The expression $\int_{-\infty}^\infty e^{i k x} dx$ is sometimes identified as the Dirac delta function. This identification is said "formal" or "symbolic", and some physics texts say that the theory of distribution makes this identification rigorous. So I read some texts on distributions and I think now I understand what delta function is as a distribution. However, I still cannot give any meaninig on the expression as a distribution. Is it possible to give a well defined meaning as a mathematical object to the expression?

  • $\begingroup$ I'm not sure but I believe: its the inverse Fourier transform of 1, but of course writing it formally as this integral doesn't make sense, so you define as a limit of an approximating sequence in $\mathcal D'$. Check en.wikipedia.org/wiki/Oscillatory_integral $\endgroup$ – Calvin Khor Aug 8 '18 at 15:46
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    $\begingroup$ @CalvinKhor So you introduce two ways. i) The actually "intended" by the expression may be the distributional Fourier transform of 1. ii) Intepreting the improper integral as a special kind of limit introduced in the Wikipedia page makes the expression rigorous. Am I right? $\endgroup$ – lyrin Aug 8 '18 at 16:35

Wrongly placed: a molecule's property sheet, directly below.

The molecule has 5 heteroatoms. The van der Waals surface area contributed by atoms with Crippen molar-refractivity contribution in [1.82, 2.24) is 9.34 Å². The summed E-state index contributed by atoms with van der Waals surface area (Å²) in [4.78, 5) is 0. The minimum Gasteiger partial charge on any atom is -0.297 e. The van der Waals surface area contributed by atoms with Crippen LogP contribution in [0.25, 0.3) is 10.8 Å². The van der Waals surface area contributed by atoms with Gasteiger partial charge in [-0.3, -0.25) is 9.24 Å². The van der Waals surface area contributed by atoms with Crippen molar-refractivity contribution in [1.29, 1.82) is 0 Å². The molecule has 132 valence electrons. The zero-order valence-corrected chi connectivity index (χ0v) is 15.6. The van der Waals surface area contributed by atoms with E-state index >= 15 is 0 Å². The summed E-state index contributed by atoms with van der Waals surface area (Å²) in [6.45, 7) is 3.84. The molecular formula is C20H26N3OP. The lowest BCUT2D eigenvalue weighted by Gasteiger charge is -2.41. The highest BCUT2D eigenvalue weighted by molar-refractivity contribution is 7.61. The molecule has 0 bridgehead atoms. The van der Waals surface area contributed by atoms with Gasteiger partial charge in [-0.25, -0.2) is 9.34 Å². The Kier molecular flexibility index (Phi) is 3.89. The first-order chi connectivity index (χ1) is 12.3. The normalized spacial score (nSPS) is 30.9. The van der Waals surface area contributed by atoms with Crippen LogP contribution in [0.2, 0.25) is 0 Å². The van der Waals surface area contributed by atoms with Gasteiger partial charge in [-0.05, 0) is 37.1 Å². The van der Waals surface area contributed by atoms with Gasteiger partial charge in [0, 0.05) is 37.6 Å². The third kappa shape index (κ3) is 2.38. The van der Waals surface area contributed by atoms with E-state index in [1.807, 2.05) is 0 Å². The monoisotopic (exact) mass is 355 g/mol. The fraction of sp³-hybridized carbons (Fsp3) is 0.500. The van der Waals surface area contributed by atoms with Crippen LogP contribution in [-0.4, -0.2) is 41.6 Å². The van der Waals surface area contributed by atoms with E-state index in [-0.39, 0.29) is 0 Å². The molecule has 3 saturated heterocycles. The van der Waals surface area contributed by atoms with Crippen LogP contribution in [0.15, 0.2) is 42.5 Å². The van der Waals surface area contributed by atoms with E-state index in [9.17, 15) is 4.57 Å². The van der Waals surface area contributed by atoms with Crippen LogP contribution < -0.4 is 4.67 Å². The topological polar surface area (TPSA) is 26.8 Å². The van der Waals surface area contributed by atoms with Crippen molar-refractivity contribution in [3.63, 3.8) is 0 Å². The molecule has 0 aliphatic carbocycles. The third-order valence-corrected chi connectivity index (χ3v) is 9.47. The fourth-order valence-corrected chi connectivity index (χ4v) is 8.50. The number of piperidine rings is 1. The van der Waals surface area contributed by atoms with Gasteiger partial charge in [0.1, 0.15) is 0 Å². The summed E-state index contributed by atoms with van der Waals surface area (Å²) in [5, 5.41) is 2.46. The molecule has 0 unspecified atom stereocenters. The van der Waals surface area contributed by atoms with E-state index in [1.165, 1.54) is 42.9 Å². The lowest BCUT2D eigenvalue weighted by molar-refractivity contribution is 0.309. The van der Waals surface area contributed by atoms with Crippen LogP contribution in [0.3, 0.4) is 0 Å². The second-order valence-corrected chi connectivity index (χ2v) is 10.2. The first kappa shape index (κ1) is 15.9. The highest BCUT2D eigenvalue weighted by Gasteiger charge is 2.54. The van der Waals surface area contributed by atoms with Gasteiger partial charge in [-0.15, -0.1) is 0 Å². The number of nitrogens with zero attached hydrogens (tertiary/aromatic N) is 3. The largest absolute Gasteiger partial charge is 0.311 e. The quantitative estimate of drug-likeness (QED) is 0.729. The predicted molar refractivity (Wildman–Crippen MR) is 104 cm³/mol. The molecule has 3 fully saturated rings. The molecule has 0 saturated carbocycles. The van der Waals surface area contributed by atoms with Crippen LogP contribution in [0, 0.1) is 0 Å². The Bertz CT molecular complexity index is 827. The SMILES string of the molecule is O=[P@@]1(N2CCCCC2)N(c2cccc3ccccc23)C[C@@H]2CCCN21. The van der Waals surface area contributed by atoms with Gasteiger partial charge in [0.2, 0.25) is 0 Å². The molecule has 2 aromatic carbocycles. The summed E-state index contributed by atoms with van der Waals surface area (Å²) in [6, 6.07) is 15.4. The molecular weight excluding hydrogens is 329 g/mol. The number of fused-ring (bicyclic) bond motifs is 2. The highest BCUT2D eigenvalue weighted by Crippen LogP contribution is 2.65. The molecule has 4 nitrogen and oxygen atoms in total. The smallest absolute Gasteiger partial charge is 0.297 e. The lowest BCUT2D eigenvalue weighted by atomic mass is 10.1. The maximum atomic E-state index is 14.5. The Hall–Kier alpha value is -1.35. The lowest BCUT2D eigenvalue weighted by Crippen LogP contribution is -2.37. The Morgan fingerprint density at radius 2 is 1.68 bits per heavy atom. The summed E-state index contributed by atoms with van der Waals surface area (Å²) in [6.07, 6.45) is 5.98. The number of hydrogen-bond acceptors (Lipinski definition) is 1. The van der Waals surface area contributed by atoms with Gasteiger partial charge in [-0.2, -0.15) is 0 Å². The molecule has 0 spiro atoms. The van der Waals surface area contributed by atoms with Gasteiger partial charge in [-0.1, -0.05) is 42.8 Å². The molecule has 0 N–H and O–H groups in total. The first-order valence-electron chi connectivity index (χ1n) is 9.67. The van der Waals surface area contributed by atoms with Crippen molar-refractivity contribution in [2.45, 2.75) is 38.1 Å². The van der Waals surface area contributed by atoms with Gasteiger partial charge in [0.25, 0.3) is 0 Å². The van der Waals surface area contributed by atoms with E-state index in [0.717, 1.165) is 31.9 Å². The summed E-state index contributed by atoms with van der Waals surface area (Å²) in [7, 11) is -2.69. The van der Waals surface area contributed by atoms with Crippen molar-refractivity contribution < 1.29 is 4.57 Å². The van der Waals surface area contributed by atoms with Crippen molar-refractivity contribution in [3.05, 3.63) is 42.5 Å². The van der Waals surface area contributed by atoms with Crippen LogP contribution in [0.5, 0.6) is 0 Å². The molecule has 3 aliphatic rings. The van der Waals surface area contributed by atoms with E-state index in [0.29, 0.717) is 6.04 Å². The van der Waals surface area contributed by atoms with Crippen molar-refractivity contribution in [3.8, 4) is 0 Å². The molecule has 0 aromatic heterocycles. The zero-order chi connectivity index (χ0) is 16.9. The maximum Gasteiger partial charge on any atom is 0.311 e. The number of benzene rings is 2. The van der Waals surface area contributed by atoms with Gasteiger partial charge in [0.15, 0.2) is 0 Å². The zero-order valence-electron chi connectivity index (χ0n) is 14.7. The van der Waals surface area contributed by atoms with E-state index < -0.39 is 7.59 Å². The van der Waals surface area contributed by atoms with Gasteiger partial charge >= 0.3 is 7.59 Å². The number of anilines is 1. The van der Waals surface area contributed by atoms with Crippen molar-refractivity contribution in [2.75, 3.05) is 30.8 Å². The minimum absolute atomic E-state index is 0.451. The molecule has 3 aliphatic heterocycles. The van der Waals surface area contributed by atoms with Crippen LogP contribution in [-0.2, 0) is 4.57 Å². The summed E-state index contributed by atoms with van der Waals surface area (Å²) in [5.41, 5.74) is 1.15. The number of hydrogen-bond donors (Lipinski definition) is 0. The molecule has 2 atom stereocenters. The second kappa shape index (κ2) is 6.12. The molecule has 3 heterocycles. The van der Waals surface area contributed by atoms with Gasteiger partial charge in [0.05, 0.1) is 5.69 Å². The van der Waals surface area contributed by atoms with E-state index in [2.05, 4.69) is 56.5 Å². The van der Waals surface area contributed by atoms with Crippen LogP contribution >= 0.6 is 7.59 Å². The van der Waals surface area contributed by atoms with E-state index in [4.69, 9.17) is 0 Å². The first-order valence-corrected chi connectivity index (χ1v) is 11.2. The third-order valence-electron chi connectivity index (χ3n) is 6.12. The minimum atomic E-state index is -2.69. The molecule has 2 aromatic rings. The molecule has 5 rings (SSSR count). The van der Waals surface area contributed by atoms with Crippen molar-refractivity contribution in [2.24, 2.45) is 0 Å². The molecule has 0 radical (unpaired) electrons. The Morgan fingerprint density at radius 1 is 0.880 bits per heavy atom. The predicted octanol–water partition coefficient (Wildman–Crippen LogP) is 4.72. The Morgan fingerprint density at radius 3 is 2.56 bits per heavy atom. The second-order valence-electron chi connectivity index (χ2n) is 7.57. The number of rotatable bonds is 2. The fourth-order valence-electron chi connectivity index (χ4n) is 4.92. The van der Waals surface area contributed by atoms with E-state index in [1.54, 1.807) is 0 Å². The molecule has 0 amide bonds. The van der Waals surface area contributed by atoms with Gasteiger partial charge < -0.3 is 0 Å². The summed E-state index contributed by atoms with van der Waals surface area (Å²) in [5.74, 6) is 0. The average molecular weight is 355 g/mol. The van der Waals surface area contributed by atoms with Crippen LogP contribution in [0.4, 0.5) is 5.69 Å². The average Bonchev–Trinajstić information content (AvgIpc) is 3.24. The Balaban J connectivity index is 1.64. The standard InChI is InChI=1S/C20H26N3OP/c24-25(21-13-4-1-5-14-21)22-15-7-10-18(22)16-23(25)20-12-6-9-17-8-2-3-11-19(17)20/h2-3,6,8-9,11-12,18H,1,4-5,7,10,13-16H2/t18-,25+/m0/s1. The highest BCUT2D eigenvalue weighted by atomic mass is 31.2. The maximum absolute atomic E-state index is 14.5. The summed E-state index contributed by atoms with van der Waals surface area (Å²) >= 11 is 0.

• $\begingroup$ That's my impression but I'm not certain as I've only read about this in passing. $\endgroup$ – Calvin Khor Aug 8 '18 at 16:36

The way to give meaning to an expression as a distribution is to see its effect on a test function. If $\phi(x)$ is a test function (a member of the Schwartz space $\mathscr S(\mathbb R)$), then the action of the formal expression $T = \int_{-\infty}^\infty e^{ikx}\; dx$ on $\phi$ is obtained by integration (and switching the order of the integrals): $$ T(\phi) = \int_{-\infty}^\infty dx \int_{-\infty}^\infty dk \; \phi(k) e^{ikx} = \int_{-\infty}^\infty dx \; \hat{\phi}(-x/(2\pi)) = 2 \pi \phi(0)$$

  • $\begingroup$ Isn't it still "formal"? There is a distribtion $T$ defined as $\left< T, \phi \right> = \int_{-\infty}^\infty dx \int_{-\infty}^\infty dk \phi(k) e^{ikx}$. Do you mean I have to identify any occurrence of $\int_{-\infty}^\infty e^{ikx} dx$ in an integral with the action of $T$ even if the integral itself is not well defined? For example, $\int_{-\infty}^\infty dk \int_{-\infty}^\infty dx \phi(k) e^{ikx}$ is sometimes found in physics texts but it is meaningless if interpreted as it is. $\endgroup$ – lyrin Aug 8 '18 at 16:07

$$ \langle \int_{-R}^{R}e^{ikx}dk,\varphi\rangle=\int_{-\infty}^{\infty}\varphi(x)\int_{-R}^{R}e^{ikx}dkdx \\ = \int_{-R}^{R}\int_{-\infty}^{\infty}\varphi(x)e^{ikx}dx dk $$ As $R\rightarrow\infty$ the above tends to $2\pi\varphi(0)$. So the truncated integral converges in the distribution sense to a scalar times the Delta function at $0$: $$ \int_{-R}^{R}e^{ikx}dk \rightarrow 2\pi\delta_{0}. $$ The improper integral converges in the dual. It's an element of $\mathscr{S}^*$.


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